\dump. What this does is dump out a lot of TeX's program state to a
.fmt file, so that the production TeX program can simply load the format file instead of having to process
plain.tex (or as it was called then, BASIC.TEX: incidentally this is why in The TeXbook the documentation of the
plain format is in Appendix B: Basic Control Sequences).
In the video linked above, somewhere around the 13-minute mark, he mentions some numbers that give an idea of the order of magnitude of time saved: he says that opening and reading about a dozen short
.tfm files (as INITEX or
tex -ini does with
\input plain) took over 15 seconds, so it was faster to read a single format file.
Third, core dumps / undump. As I understand it, the idea was that your program's memory could be all dumped out to a file, and that you could “undump”: when your program was started all its memory would be initialized as during the dump, and the program would start at the beginning.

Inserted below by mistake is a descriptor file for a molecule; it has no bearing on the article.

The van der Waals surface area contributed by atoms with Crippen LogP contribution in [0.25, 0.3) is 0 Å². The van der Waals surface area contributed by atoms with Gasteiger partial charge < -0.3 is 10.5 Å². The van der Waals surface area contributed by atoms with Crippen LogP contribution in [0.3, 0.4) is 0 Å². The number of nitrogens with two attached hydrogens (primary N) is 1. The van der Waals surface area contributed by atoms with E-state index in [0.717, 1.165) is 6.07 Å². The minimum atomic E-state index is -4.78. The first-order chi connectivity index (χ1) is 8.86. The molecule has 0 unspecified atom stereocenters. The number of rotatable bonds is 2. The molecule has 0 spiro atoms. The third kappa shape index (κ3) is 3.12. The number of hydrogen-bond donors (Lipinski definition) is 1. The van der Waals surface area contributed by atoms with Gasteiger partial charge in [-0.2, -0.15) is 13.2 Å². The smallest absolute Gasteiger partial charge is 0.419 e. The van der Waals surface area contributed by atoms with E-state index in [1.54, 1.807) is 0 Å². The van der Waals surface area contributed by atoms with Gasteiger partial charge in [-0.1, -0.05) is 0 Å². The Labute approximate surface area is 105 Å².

There is an explanation and history of this feature here, in a comment by David R. Fuchs, who (see interview: 1, 2) was Knuth's “right-hand man” when writing TeX (the current version of TeX, i.e. TeX82):
Executable program files were not much more than memory images; to run a program, the OS pretty much just mapped the executable image into your address space and jumped to the start. But when the program stopped, your entire state was still there, sitting in your address space […]
The OS also had a built-in command to allow you to SAVE the current memory image back into a new executable file. There wasn't much to this command, either, since executables weren't much more than a memory image to begin with. So, the equivalent of dump/undump was really just built into the OS, and wasn't considered any big deal or super-special feature. Of course, all language runtimes knew all about this, so they were always written to understand as a matter of course that they had to be able to deal with it properly. It pretty much came naturally if you were used to that environment, and wasn't a burden.